While many in the kingdom consider Snow White the fairest in the land, she was a bit jaded after the Queen's huntsman was tasked with taking out her heart, whereas Cinderella coped with the loss of her father and injustice by growing closer to her (animal) friends.

True, Cinderella is a bit forgetful, leaving behind that glass slipper and all, but it was really just because she was in a state of joyous bliss on the inside, and less concerned with the details of everyday life on the outside, and subconsciously one might argue that she was a bit playful, allowing her slipper to fall upon the palace steps in the event there might actually be a true Royal prince amid a multitude of courtiers. 

The crowing difference between Cinderella and Snow is that Snow needed a Prince to awaken her with true love's kiss, whereas Cinderella was already fully awake and welcoming should chivalry actually come knocking.

Undeniably Snow White's adolescence included some very difficult years, factors that interacted and interfered with healthy adolescent growth. In particular the Evil Queen's plot to steal her beauty, happiness, and her very life. All of these factors, including the loss of her beloved mother and then father, are manifestations of the environmental difficulties she endured.

She was also segregated from her friends and forced to live away from the rest of society. The crucial importance of communion and access to multiple kinds of relationships are vital to healthy development. The Queen's forcing Snow to flee for her life resulted in Snow's development being obstructed and negatively impacted.

The great pressure to find refuge in an unforgiving forest imposed different demands on Snow. These demands have competing expectations, all urging Snow, as an adolescent, to present "normative" behavior, such as cooking and cleaning for the 7 dwarfs who took offered her shelter.

While awe struck by her beauty and kindness, they had not the capacity to recognize her unique expression of individuality. Without regard to the authentic unfolding and true realization of her uniqueness, the dwarfs left her unattended and at the mercy of the Queen's pathological determination.

Snow, like most adolescents, was judged based on an overt, external, observable factor: her beauty. This simplified and overt focus negated her authentic inner life. With her beauty emphasized, her life in turn became focused on performance and competition - to the detriment of wise and healthy emotional development of all aspect's of a youth's capacities and potential. Over importance on any one externally observed factor, be it beauty or grades on a report card, exacerbates the imaginings of self-importance or, conversely, feelings of deep inadequacy and depression.

The Evil Queen's step-parenting skills were not unlike those of the vicarious parenting exhibited by "Soccer moms" and "Helicopter parents" who become over-identified and over-involved in their offsprings' activities, thus hindering authentic development. Had the Evil Queen instead invested some of the kingdom's wealth into showing Snow White the magnificence of the kingdom she was to inherit, had taken her around the kingdom and introduced her to her subjects, had she encouraged involvement in cross-age activities and cross-cultural interactions, surely Snow's development and deep sense of engagement with others and the world would have flourished.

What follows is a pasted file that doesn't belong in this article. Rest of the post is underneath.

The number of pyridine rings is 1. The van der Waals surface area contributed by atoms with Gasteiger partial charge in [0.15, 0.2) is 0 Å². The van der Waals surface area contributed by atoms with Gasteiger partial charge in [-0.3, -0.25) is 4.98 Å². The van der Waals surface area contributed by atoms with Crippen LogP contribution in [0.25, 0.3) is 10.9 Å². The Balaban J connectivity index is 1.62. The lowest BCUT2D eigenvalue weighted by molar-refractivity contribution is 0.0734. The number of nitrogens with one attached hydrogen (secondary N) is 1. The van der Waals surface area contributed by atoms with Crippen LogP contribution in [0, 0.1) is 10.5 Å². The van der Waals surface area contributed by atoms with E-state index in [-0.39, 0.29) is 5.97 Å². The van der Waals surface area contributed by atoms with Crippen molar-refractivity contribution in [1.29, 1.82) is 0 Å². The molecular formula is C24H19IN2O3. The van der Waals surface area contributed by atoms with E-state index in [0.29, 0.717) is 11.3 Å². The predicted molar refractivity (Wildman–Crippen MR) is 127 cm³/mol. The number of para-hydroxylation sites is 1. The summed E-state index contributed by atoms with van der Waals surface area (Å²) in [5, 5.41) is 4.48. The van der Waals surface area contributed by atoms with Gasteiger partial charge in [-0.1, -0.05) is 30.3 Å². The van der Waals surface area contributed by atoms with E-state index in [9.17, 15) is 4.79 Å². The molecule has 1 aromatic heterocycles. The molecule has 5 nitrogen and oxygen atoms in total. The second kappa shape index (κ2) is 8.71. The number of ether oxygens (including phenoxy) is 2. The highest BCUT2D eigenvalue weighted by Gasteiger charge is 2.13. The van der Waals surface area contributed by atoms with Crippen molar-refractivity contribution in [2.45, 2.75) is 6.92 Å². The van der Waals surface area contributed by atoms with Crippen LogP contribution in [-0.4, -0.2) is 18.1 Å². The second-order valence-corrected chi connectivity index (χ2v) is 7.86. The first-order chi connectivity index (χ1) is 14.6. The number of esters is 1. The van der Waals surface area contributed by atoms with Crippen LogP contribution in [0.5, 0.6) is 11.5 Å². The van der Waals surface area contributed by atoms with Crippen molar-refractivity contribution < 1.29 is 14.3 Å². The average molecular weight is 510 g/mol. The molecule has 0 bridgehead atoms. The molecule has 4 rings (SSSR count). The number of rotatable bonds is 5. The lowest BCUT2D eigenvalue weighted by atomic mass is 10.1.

With little or no access to environments that encourage authenticity, Snow felt safe in the hamlet of her newly beloved friends, the 7 dwarfs. She was indeed lucky that she came upon them, and that they took her in. It is rare to find venues where one feels safe, where one might revel one's truest self, heartfelt desires, and deepest fears, where deep engagement with others is accepted and encouraged, and where passions can be expressed.

Feeling safe and cared for, Snow expressed her gratitude by helping the dwarfs, by cooking and cleaning and caring for them in a way that they never expected. When her work was done, she expressed her own longings to integrate her sensations and cognitions with the many animals who flocked to be near her natural loveliness.

The Evil Queen's preoccupation had little room for flexibility or regard for unique individuation, including her own, which was entirely predicated upon one factor of her obsession with Snow replacing her own allure. By ignoring both her and Snow's unicity, she necessitated a struggle that robbed Snow of her unfolding vitality. She also eradicated within herself of the very vitality she sought to preserve.

Rather than seek out the most advantageous circumstances for her step-daughter, the Evil Queen altered Snow's inner world, an initial world of beauty and many unique factors that necessitated balance and harmony, in particular were she to someday pass along those attributes to the inhabitants of the kingdom she inherited.

Asynchronous growth is uneven across many aspects, intensifying feelings of discomfort and alienation. Snow was forced to operate in a broader sphere of influence; more actively engaged in terms of both input and impact. These experiences intensified feelings of responsibility (exhibited in her cooking, cleaning, and caring for the 7 dwarfs) and removed the focus from her own healthy development of ego.

Some destabilizing factors are common to all teens but are intensified for those who inherit legacies due to the intense desire and compelling drive of jealous onlookers intent upon integrating those experiences for themselves. For Snow, there was no cohesion between herself and the rest of society and culture, and very little integration with self with subject matters. All young persons, fairy princesses and all need to see the connection between subject matter and the world in which they live.

Snow possessed an ability to learn quickly, a heightened facility for memory (remembering 7 new names), and more rapid capacity to process, integrate, and connect ideas and information (she had never before been exposed to domestic chores). These capacities indicate she had a great facility for discernment, differentiation, intuitive knowing, and penetration into meanings of events and experiences. These differences enabled her to interact with nature and animals, and to create conditions in the hamlet that engaged and deeply touched the hearts of her new friends.